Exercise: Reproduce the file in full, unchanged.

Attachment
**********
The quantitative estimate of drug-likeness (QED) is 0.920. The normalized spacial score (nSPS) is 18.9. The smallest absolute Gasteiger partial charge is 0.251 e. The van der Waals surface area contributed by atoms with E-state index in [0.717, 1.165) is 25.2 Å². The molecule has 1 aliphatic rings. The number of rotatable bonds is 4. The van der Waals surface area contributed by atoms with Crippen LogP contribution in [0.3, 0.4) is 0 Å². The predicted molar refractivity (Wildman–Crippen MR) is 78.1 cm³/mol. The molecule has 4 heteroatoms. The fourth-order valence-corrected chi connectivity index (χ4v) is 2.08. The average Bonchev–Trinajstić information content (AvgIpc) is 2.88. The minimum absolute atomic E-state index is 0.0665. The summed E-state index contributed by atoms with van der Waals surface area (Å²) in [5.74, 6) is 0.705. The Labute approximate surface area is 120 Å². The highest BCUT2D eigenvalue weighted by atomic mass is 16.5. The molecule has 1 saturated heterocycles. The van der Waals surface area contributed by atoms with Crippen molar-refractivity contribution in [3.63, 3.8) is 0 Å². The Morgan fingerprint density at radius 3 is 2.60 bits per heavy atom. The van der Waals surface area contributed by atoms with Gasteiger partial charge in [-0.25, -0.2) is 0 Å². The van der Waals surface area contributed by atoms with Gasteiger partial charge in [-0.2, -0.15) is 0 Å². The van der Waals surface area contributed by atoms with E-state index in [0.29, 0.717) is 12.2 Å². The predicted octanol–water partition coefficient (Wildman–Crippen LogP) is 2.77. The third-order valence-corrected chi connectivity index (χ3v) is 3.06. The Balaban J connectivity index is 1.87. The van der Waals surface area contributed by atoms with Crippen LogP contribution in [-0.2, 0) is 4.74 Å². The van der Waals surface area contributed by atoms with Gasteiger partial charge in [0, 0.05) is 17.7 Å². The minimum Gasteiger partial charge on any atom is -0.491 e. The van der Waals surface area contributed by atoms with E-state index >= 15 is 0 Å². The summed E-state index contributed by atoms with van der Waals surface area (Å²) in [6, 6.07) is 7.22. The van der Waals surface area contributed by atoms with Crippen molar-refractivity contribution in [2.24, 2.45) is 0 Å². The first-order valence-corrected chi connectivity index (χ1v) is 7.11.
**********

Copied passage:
The quantitative estimate of drug-likeness (QED) is 0.920. The normalized spacial score (nSPS) is 18.9. The smallest absolute Gasteiger partial charge is 0.251 e. The van der Waals surface area contributed by atoms with E-state index in [0.717, 1.165) is 25.2 Å². The molecule has 1 aliphatic rings. The number of rotatable bonds is 4. The van der Waals surface area contributed by atoms with Crippen LogP contribution in [0.3, 0.4) is 0 Å². The predicted molar refractivity (Wildman–Crippen MR) is 78.1 cm³/mol. The molecule has 4 heteroatoms. The fourth-order valence-corrected chi connectivity index (χ4v) is 2.08. The average Bonchev–Trinajstić information content (AvgIpc) is 2.88. The minimum absolute atomic E-state index is 0.0665. The summed E-state index contributed by atoms with van der Waals surface area (Å²) in [5.74, 6) is 0.705. The Labute approximate surface area is 120 Å². The highest BCUT2D eigenvalue weighted by atomic mass is 16.5. The molecule has 1 saturated heterocycles. The van der Waals surface area contributed by atoms with Crippen molar-refractivity contribution in [3.63, 3.8) is 0 Å². The Morgan fingerprint density at radius 3 is 2.60 bits per heavy atom. The van der Waals surface area contributed by atoms with Gasteiger partial charge in [-0.25, -0.2) is 0 Å². The van der Waals surface area contributed by atoms with Gasteiger partial charge in [-0.2, -0.15) is 0 Å². The van der Waals surface area contributed by atoms with E-state index in [0.29, 0.717) is 12.2 Å². The predicted octanol–water partition coefficient (Wildman–Crippen LogP) is 2.77. The third-order valence-corrected chi connectivity index (χ3v) is 3.06. The Balaban J connectivity index is 1.87. The van der Waals surface area contributed by atoms with Crippen LogP contribution in [-0.2, 0) is 4.74 Å². The van der Waals surface area contributed by atoms with Gasteiger partial charge in [0, 0.05) is 17.7 Å². The minimum Gasteiger partial charge on any atom is -0.491 e. The van der Waals surface area contributed by atoms with E-state index >= 15 is 0 Å². The summed E-state index contributed by atoms with van der Waals surface area (Å²) in [6, 6.07) is 7.22. The van der Waals surface area contributed by atoms with Crippen molar-refractivity contribution in [2.24, 2.45) is 0 Å². The first-order valence-corrected chi connectivity index (χ1v) is 7.11.